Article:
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12-05-2012, 12:33 PM #1
New Amnesty Alert: From "Bibles, Badges and Business Brigade"!
Bibles, Badges, and Business: Forging Consensus on Immigration Reform - Jim Wallis | God's Politics Blog | Sojourners
I just read about this in the SunSentinel (a South FL newspaper) also. Jeb Bush Jr., conservatives seek immigration overhaul - Sun Sentinel The Southern Baptists, Soujourners, as well as other Christian churches and movements are joining hands with Big Business to lobby lawmakers today for the 'poor disenfranchised families seperated from their loved ones legally' -God really knows who the poor, disenfranchised people are!!! We need to get moving on this now!!! Christians, call and email your churches to let them know you do not stand for the unBiblical dismantling of your own nation and country-and everyone call your lawmakers!!!!
(below are the two articles)
12-05-2012, 12:34 PM #2
Jeb Bush Jr., conservatives seek immigration overhaul - Sun Sentinel
Jeb Bush Jr. and conservatives lead push for immigration overhaul
Dr. Richard Land, president of the Southern Baptist Convention's… (Douglas Graham, Roll Call/Getty…)
December 4, 2012|By William E. Gibson, Washington Bureau
WASHINGTON Jeb Bush Jr. and like-minded moderate-to-conservative activists from across the country say the time has finally come to transform the nation's immigration system and legalize millions of undocumented immigrants in Florida and around the nation.
Sensing a new opportunity in the wake of the Nov. 6 election, Bush and 250 would-be reformers descended on Washington on Tuesday to encourage Republicans in Congress to join a growing consensus for comprehensive reform.
They are preachers, prosecutors and employers — a loose coalition dubbed the "Bible, badge and business" brigade. They include the Bush family, the U.S. Chamber of Commerce and many Republicans in Florida, who long have argued that the GOP should embrace rather than vilify recent immigrants struggling to improve their lot in life.
The broken immigration system "is just a huge problem for a business that wants to hire people and expand," Bush, a 28-year-old Miami businessman and the son of former Gov. Jeb Bush, told fellow activists at a strategy session.
"Hopefully," he added, "President Obama will provide the leadership to get this done, because our country needs it."
The activists plan to complete their strategy sessions Wednesday before fanning out to meet with members of Congress on Capitol Hill. Leaders, including some in Florida, plan to keep pressing for legislation next year.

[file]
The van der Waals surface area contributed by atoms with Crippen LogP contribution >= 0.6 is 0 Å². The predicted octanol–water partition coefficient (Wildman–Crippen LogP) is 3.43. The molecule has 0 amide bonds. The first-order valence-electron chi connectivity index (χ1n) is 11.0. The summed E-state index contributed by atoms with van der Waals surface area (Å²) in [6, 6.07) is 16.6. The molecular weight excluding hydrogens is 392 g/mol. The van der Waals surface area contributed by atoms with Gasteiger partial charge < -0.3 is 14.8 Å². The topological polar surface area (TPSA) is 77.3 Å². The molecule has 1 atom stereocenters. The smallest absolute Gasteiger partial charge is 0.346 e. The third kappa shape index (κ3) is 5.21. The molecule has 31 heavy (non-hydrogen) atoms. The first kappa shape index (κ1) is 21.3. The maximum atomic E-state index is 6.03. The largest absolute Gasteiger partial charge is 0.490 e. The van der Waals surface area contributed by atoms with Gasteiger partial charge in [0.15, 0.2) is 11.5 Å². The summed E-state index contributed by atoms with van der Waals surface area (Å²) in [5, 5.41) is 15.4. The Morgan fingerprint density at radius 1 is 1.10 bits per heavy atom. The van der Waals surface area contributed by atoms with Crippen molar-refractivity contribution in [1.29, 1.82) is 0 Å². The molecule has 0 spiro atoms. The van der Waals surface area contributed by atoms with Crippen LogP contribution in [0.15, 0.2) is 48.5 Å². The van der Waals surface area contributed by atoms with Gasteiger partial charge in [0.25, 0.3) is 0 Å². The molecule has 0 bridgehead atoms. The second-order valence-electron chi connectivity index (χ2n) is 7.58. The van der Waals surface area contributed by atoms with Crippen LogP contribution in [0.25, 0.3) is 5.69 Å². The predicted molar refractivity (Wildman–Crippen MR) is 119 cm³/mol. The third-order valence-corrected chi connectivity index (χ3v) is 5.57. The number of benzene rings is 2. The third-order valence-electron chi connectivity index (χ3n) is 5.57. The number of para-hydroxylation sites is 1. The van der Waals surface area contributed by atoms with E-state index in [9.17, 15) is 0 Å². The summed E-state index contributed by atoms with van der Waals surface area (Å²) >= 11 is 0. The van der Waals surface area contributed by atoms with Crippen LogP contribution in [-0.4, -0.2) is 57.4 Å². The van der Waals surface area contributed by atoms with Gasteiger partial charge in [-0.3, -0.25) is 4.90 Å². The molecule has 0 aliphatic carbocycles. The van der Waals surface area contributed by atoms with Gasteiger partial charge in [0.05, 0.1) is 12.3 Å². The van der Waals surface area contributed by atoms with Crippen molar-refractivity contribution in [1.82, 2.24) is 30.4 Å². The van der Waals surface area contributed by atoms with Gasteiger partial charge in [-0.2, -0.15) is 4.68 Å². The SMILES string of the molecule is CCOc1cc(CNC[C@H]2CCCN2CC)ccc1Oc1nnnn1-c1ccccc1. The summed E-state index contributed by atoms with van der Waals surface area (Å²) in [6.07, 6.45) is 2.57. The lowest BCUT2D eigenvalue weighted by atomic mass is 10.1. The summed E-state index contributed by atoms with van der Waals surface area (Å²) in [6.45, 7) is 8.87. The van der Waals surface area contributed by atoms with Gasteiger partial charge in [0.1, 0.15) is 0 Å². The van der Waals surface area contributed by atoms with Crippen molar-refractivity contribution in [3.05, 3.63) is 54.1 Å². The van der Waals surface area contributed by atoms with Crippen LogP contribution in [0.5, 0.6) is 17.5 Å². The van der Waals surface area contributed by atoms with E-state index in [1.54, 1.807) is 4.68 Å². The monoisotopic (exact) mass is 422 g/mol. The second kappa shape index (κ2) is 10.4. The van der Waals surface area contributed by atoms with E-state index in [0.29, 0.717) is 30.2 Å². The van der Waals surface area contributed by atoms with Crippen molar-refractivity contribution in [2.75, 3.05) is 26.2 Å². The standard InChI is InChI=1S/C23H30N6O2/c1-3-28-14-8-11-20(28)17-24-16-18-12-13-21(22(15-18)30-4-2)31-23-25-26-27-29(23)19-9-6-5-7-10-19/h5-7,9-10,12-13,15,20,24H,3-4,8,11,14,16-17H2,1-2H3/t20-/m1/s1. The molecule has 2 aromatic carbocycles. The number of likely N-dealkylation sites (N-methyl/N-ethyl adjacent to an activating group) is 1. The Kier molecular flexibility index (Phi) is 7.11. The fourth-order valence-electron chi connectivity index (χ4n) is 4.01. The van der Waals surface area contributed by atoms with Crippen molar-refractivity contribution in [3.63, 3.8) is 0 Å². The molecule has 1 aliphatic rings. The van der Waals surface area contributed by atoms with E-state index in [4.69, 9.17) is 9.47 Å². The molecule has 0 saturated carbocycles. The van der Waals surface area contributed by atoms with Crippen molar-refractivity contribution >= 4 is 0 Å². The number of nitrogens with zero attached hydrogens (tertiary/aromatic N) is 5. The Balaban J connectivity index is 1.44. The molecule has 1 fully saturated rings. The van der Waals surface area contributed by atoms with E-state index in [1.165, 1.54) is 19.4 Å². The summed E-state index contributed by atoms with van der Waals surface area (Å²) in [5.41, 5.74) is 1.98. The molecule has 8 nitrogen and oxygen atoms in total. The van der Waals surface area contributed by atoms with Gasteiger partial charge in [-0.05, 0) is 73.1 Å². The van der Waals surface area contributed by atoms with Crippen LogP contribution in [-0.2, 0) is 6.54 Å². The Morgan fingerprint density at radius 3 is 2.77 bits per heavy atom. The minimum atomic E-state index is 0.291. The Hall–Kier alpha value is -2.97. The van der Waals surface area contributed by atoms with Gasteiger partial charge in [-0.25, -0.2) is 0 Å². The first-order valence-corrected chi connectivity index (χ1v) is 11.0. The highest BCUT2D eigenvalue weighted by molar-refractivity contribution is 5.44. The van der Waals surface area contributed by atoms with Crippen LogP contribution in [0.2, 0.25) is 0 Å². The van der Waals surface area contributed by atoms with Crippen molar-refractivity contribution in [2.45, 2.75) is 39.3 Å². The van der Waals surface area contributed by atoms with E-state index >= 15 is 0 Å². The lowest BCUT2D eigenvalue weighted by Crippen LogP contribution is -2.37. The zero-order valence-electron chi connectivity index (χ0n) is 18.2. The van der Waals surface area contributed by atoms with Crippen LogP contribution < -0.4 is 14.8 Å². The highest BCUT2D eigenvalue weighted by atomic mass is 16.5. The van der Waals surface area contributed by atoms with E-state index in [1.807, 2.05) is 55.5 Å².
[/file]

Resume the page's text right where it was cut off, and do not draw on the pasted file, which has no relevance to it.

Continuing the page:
While stressing moral and business imperatives to help poor immigrants and meet labor needs, leaders of this center-right faction think they now have politics on their side.
Republicans in Congress have signaled a new willingness to consider a broad immigration overhaul — and maybe even legalization of the current population — as the GOP reaches out to Hispanic voters after losing the presidential race and a string of close U.S. Senate races.
About 71 percent of Hispanics nationwide and 60 percent in Florida voted for President Barack Obama, and polls show that most of this huge and growing voting bloc expect him and Congress to legalize the undocumented.
"If they [Republicans] want to be a contender for national leadership in this country, they are going to have to change their ways on immigration reform," said Richard Land of the Southern Baptist Convention.
"There are those on the right who will continue to try to sabotage immigration reform, because in their regional locations fomenting anti-immigration sentiment continues to have short-term political advantage," Land said. "And there will be those of the left who will attempt to sabotage this effort because they want to continue to use the issue to inflame Hispanics to vote in overwhelming numbers for the Democratic Party."
Prospects for passage of a comprehensive bill next year have raised expectations among the 11.5 million people living the shadows of the law, including about 825,000 in Florida.
Opponents of legalization say foreign arrivals are competing for scarce jobs, while proponents contend that a more orderly system that clears up the legal status of a huge undocumented population would be a boon for business.
"We have major problems in Central Florida," said Peter Vivaldi of Orlando, Florida representative of the National Latino Evangelical Coalition, which includes 5,000 churches along the East Coast. "Just speaking to some of our citrus farmers, they are saying something needs to be done. These folks come in, humbly work for their money, and they need to be helped."
Most of these activists also seek a temporary foreign guest worker program to meet seasonal labor needs, tougher border controls and enforcement at U.S. workplaces. Unlike some reformers on the left, the moderate/conservative activists resist what they call ideological "fringe" groups as well as labor unions that oppose temporary guest worker programs.
They generally want to allow the undocumented to earn their way to citizenship but might settle for legal status without citizenship.